Terrell: Teacher evaluation bill is lacking

By cori

Michigan politicians have touted Senate Bill 103 as a workable solution to the divisive political issue of teacher evaluation standards. Unfortunately, the bill does not provide the best solution for the most important stakeholders: students.

Senate Bill 103 would continue to allow local districts to decide how educators are being evaluated, rather than enacting statewide tools of measurements that have been tested and have proven effective in producing more quality teachers and successful students. Local districts that have been failing our students for years will be the same ones determining the fate of our children.

Amendments to the bill would seek to further distance teacher evaluations from student growth and assessment data, reducing the weight of those measures from 50 percent down to 25 percent in year-end evaluations. This would jump the next year, but only to 40 percent, leaving the majority of a teacher’s evaluation to be based on factors unilaterally chosen by the district.

Senate Bill 103 provides no rubric on what a quality teacher should be. S.B. 103 does not identify weak or poor educators to provide them with training to better craft their skills. It allows minimally effective and ineffective teachers, who are not being held at least 50 percent accountable for student growth and assessment data, to stay in classrooms.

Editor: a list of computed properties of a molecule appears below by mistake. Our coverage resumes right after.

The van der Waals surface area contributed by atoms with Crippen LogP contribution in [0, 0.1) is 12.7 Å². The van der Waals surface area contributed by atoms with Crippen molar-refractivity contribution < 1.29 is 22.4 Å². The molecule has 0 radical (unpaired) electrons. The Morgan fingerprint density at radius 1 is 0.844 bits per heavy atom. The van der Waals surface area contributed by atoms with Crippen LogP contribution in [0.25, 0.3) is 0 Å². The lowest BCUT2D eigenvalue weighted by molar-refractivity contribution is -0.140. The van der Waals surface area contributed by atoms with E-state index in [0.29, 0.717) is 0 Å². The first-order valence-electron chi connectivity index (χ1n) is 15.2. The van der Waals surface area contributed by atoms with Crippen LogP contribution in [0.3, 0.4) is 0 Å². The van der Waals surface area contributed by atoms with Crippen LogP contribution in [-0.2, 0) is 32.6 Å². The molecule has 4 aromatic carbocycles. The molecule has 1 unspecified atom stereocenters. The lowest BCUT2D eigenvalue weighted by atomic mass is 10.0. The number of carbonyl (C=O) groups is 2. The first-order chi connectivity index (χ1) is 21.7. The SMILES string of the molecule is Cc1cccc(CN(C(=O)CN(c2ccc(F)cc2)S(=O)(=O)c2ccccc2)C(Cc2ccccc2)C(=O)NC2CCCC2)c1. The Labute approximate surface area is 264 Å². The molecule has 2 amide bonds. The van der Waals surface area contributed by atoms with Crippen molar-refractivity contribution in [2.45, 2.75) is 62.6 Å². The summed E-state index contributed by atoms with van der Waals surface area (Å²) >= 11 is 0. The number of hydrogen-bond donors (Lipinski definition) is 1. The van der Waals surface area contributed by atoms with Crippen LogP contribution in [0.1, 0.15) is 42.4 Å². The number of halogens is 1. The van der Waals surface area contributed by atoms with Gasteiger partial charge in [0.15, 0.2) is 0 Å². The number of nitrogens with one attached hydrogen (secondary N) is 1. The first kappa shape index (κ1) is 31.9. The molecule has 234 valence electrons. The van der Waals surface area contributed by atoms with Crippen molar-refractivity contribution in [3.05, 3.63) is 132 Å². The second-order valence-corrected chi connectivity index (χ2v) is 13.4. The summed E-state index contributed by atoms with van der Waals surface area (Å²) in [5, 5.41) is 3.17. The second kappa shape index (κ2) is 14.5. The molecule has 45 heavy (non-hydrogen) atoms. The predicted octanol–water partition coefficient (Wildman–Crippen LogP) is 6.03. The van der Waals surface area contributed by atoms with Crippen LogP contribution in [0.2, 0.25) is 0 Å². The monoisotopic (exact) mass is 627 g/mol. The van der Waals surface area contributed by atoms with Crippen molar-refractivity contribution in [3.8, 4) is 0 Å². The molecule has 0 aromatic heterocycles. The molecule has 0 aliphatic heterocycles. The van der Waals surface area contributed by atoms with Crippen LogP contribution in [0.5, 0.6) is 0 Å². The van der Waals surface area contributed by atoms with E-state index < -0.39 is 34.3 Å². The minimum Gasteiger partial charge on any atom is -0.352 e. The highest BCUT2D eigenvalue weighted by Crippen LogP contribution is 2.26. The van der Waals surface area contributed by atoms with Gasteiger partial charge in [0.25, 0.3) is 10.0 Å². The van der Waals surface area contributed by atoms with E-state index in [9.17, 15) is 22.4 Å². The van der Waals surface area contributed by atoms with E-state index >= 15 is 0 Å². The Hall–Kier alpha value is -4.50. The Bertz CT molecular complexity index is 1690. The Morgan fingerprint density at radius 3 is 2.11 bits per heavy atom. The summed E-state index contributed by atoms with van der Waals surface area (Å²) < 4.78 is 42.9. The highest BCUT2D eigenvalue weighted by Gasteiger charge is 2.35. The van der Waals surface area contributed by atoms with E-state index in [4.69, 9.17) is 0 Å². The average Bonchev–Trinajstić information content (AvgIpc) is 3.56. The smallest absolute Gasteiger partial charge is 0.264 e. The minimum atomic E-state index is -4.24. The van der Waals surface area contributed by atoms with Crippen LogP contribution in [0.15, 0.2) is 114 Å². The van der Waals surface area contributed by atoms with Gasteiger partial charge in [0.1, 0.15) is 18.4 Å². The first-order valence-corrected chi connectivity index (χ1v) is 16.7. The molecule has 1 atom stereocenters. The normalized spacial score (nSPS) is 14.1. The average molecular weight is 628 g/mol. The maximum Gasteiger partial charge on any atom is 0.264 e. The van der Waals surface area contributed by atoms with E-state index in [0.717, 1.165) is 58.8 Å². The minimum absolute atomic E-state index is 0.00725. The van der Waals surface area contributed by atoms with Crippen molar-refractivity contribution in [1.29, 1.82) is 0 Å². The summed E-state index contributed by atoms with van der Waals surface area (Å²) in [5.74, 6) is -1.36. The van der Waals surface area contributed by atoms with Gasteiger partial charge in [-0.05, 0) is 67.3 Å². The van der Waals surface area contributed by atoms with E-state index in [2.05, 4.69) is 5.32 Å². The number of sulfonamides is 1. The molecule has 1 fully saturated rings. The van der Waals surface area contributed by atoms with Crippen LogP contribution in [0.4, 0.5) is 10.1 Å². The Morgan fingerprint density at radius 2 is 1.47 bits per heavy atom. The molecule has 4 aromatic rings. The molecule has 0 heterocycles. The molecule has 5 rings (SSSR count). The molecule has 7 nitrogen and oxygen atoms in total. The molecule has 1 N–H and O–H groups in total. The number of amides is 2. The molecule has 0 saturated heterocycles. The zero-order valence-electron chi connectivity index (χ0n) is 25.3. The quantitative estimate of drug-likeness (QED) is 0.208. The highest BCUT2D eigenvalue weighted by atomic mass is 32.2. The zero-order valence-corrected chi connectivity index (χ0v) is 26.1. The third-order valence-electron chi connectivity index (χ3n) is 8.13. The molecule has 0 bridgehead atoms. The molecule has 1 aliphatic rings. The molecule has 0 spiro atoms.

To truly produce teacher effectiveness, statewide tools of measurement should be provided. Michigan should require every district to choose from a pool of measurement tools that are research-based and proven effective in evaluating and improving teacher performance.

As a graduate of Michigan’s K-12 public school system, I have witnessed the negative outcomes of self-enforcement and locally determined standards that don’t require state approval.

Far too many public school students graduate high school and get accepted into four-year institutions, but are required, like I was, to take remedial courses because of low math or writing scores, paying for the failures of districts.

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